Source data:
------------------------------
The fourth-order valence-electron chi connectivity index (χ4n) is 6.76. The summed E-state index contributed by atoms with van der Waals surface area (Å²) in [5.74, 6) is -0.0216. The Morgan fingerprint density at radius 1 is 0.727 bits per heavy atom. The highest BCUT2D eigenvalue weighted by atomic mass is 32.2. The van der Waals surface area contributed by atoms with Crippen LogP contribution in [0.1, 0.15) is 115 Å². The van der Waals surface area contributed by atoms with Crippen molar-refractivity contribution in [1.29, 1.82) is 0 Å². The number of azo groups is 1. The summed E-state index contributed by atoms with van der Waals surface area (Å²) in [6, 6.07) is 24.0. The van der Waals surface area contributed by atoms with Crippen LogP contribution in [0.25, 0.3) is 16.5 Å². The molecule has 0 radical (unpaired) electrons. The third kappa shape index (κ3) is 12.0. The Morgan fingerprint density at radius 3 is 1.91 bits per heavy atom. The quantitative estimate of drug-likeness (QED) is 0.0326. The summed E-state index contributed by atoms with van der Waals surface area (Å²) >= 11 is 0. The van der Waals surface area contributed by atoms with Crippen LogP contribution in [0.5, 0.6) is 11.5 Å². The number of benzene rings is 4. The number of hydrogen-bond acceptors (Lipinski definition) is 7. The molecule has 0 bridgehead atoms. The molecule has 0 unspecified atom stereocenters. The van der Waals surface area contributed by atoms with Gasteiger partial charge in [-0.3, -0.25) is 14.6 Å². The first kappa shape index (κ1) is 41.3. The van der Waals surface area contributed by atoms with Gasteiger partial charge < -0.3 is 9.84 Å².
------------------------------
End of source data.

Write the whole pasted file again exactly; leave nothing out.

The fourth-order valence-electron chi connectivity index (χ4n) is 6.76. The summed E-state index contributed by atoms with van der Waals surface area (Å²) in [5.74, 6) is -0.0216. The Morgan fingerprint density at radius 1 is 0.727 bits per heavy atom. The highest BCUT2D eigenvalue weighted by atomic mass is 32.2. The van der Waals surface area contributed by atoms with Crippen LogP contribution in [0.1, 0.15) is 115 Å². The van der Waals surface area contributed by atoms with Crippen molar-refractivity contribution in [1.29, 1.82) is 0 Å². The number of azo groups is 1. The summed E-state index contributed by atoms with van der Waals surface area (Å²) in [6, 6.07) is 24.0. The van der Waals surface area contributed by atoms with Crippen LogP contribution in [0.25, 0.3) is 16.5 Å². The molecule has 0 radical (unpaired) electrons. The third kappa shape index (κ3) is 12.0. The Morgan fingerprint density at radius 3 is 1.91 bits per heavy atom. The quantitative estimate of drug-likeness (QED) is 0.0326. The summed E-state index contributed by atoms with van der Waals surface area (Å²) >= 11 is 0. The van der Waals surface area contributed by atoms with Crippen LogP contribution in [0.5, 0.6) is 11.5 Å². The number of benzene rings is 4. The number of hydrogen-bond acceptors (Lipinski definition) is 7. The molecule has 0 bridgehead atoms. The molecule has 0 unspecified atom stereocenters. The van der Waals surface area contributed by atoms with Gasteiger partial charge in [-0.3, -0.25) is 14.6 Å². The first kappa shape index (κ1) is 41.3. The van der Waals surface area contributed by atoms with Gasteiger partial charge < -0.3 is 9.84 Å².